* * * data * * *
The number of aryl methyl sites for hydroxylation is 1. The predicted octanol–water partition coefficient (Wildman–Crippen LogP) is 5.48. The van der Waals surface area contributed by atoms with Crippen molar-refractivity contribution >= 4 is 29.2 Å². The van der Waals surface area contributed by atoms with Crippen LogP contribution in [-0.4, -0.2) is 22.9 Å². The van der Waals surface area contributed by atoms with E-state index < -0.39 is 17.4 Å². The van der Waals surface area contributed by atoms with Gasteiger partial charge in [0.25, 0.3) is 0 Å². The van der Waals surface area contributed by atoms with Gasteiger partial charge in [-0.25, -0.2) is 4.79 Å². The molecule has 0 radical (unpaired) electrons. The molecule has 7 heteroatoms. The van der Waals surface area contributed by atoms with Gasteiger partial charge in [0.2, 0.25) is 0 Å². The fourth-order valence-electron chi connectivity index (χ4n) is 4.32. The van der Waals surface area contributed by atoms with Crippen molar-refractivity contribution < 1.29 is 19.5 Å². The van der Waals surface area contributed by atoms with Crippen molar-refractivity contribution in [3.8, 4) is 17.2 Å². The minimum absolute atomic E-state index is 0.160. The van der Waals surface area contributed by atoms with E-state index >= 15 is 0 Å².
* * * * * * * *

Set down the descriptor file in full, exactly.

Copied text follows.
The number of aryl methyl sites for hydroxylation is 1. The predicted octanol–water partition coefficient (Wildman–Crippen LogP) is 5.48. The van der Waals surface area contributed by atoms with Crippen molar-refractivity contribution >= 4 is 29.2 Å². The van der Waals surface area contributed by atoms with Crippen LogP contribution in [-0.4, -0.2) is 22.9 Å². The van der Waals surface area contributed by atoms with E-state index < -0.39 is 17.4 Å². The van der Waals surface area contributed by atoms with Gasteiger partial charge in [0.25, 0.3) is 0 Å². The van der Waals surface area contributed by atoms with Gasteiger partial charge in [-0.25, -0.2) is 4.79 Å². The molecule has 0 radical (unpaired) electrons. The molecule has 7 heteroatoms. The van der Waals surface area contributed by atoms with Gasteiger partial charge in [0.2, 0.25) is 0 Å². The fourth-order valence-electron chi connectivity index (χ4n) is 4.32. The van der Waals surface area contributed by atoms with Crippen molar-refractivity contribution < 1.29 is 19.5 Å². The van der Waals surface area contributed by atoms with Crippen molar-refractivity contribution in [3.8, 4) is 17.2 Å². The minimum absolute atomic E-state index is 0.160. The van der Waals surface area contributed by atoms with E-state index >= 15 is 0 Å².